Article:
Just cause I know how much everyone loves Kifaru This review was originally posted on Tactical Network International and is reprinted here with permission. See the original review here.
f you know Kifaru, then you know they’re not cheap. You also know that they’re hard to beat when it comes to high quality, American made gear. The Koala Lite is one of Kifaru’s latest ventures into this world and it performs admirably. When we originally looked at it, we thought it might have a decent place as an off-the-job or low profile weapon carrier. It doesn’t. The tactical looks of it scream “I’m carrying a firearm”, but once you get past that, it’s a fantastic weapon carrier, though its weapon retention features are a bit lacking for our tastes. All-in-all, though, it performed well and as expected. Like some of the other brands we’ve looked at, it’s hard to go wrong with Kifaru, even if nobody around here can figure out how to pronounce it.First Impressions
When it comes to cornering the market on customer suspense, Kifaru wins hands down. Back in March we decided that we would do a review on the new Kifaru Koala Lite. We looked at the website and got all the details, went through their ordering process (which is a bit quaint, but in a nice way) and placed our order. Knowing we was going to be getting a piece of fine, hand assembled, made-in-America nylon, our collective breath was baited, to say the least. Imagine how we felt when we got an email telling us it was going to be up to 12 weeks (!) before we would receive our little foliage green bundle of 500d Cordura joy! But wait we did, and 8 weeks later we were rewarded. When Koala Lite comes out of the box, you suddenly feel like the $180 price tag and the long wait might just have been worth it.
Incredibly sturdy for its light weight, the Koala Lite is aptly named. Pared down from the original Koala, this version shaves off well over a pound of weight, and while losing it’s external pouch, retains the core function of storing a handgun. Designed to be a semi-concealed carry device, the Koala provides great protection for your sidearm, but with a quick access pull that makes draws fast and easy, once practiced. We say it’s only semi-concealed, because anybody who’s familiar with the little rhino on the tag is going to know right away what’s inside, and because none of their color options really blend with day-to-day wear.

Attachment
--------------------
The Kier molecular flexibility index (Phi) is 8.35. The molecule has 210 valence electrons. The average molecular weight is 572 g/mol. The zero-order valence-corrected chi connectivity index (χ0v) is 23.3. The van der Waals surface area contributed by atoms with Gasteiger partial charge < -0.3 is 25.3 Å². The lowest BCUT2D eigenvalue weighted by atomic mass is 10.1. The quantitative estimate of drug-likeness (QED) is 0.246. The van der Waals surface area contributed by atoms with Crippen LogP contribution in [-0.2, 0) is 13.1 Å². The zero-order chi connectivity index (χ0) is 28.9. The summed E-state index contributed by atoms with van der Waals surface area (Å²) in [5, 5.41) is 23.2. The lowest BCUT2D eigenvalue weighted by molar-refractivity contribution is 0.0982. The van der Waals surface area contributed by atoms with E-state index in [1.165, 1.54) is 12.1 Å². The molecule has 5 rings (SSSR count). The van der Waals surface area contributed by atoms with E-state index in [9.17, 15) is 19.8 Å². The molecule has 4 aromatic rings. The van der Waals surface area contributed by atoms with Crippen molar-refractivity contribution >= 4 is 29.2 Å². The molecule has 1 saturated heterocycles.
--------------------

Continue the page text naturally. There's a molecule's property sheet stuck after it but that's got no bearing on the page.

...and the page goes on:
There really isn’t anything negative to say about construction on the Koala Lite. All wear seems are at least double stitched, zippers are heavy duty and smooth, padding is adequate around your firearm, and fit and finish is outstanding.
One of the nicest features is the hook and loop interior panel which allows the end-user to add whatever accessories you like. We immediately saw an opportunity to place a couple back-up mag stacks for the carbine and turn this into an ultra-light active shooter bag. The Kifaru “Lock N Load” system on the front also allows for the attachment of multiple pockets, sold on their site. We tested ours with the flat pocket, a chest harness, a padded shoulder strap, and the compact pistol holster with a double mag stack.Field Review
The Koala Lite performed very well in field-testing for us. It rides comfortably with either of the two harnesses we purchased and its low profile is pleasant to carry, though doesn’t allow much room for accessories or extras. Draws were easy once we got familiar with the system, although we did find that the opening is much easier if zipper pulls are set right at the pull tab. We really only had two issues with the Koala during our trial run. The first is that it’s appearance is not subtle in any way. It looks like a piece of tactical equipment, and if you want to blend, this probably isn’t the bag for you. The second is with weapon retention. Ours came ordered for the Glock 19, which we tested it with. Unfortunately, the “holster” is a simple set of nylon straps with hook to secure around the frame of the pistol. After any moving around with the pack, we consistently found that the pistol had slipped partially out of the holster and was held a bit precariously. We’re a bit concerned that if you were to rip the bag open as designed to draw, you may very well end up with your firearm on the ground and that’s a bad way to start a gunfight. We’re sure that we could adjust the positioning of the holster or tighten it more around the frame, but if Kifaru is looking for suggestions, an integrated thumb break might be a nice option in the future.